This image from NASA's Mars Reconnaissance Orbiter shows Aram Chaos, a 280-kilometer-wide impact crater in the Southern Highlands. Uplifted blocks of hematite and water-altered silicates indicate that this crater once held a lake.

July 9, 2018

Map Projected Browse Image
Click on image for larger version

Acquired on April 1, 2018, this image from NASA's Mars Reconnaissance Orbiter shows Aram Chaos, a 280-kilometer-diameter ancient impact crater that lies within the Southern Highlands of Mars. Uplifted blocks of light-toned layers, composed largely of the iron-oxide hematite and water-altered silicates, indicate that this crater once held a lake.

Scientists suggest that these enormous flood channels were carved quickly within just weeks or months by catastrophic outflows of groundwater over 2.5 billion years ago from beneath Aram Chaos and nearby regions. Today dark (basaltic) dunes fill most of the low regions and the etched areas of the uplifted blocks obscure much of the original crater floor.

Aram Chaos is located near the headwaters of Ares Vallis, a large outflow channel system that extends about 1700 kilometers towards the northwest across the ancient cratered highlands before emptying into the Northern Lowlands at Chryse Planitia near the Mars Pathfinder landing site.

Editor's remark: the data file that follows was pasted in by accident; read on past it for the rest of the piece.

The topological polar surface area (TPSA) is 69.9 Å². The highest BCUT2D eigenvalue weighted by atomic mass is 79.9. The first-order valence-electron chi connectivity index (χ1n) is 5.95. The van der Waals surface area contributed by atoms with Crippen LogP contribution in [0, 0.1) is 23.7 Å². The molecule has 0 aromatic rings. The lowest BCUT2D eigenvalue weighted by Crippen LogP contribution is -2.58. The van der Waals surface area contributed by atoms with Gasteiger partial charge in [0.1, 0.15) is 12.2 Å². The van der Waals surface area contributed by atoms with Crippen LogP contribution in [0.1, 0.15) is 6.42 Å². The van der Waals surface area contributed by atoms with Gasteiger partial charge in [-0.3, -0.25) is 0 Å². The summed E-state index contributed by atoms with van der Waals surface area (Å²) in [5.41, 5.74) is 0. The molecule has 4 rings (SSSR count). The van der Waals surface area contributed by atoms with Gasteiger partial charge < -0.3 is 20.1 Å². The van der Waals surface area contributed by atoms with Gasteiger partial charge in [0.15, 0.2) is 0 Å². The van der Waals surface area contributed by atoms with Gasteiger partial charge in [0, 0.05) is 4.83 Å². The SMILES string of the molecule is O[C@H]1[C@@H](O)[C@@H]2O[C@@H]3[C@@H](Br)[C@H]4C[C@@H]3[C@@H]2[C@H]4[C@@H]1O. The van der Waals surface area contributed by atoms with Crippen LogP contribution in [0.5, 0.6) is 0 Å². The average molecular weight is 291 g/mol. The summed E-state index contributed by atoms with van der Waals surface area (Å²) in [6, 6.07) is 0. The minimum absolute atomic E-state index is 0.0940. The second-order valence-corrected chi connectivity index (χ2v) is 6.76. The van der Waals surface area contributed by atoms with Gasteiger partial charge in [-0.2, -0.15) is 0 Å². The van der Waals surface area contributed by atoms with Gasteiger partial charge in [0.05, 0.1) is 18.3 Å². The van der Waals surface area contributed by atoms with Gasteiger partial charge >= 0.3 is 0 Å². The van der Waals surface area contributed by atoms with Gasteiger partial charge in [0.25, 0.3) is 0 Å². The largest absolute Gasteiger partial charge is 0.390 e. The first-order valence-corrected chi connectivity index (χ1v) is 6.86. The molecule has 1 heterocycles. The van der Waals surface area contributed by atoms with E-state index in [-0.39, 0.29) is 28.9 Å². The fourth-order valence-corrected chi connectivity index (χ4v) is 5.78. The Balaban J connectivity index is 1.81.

The map is projected here at a scale of 25 centimeters (9.8 inches) per pixel. [The original image scale is 27.3 centimeters (10.7 inches) per pixel (with 1 x 1 binning); objects on the order of 82 centimeters (32.3 inches) across are resolved.] North is up.

The University of Arizona, Tucson, operates HiRISE, which was built by Ball Aerospace & Technologies Corp., Boulder, Colorado. NASA's Jet Propulsion Laboratory, a division of Caltech in Pasadena, California, manages the Mars Reconnaissance Orbiter Project for NASA's Science Mission Directorate, Washington.

Credit

NASA/JPL-Caltech/Univ. of Arizona

ENLARGE

You Might Also Like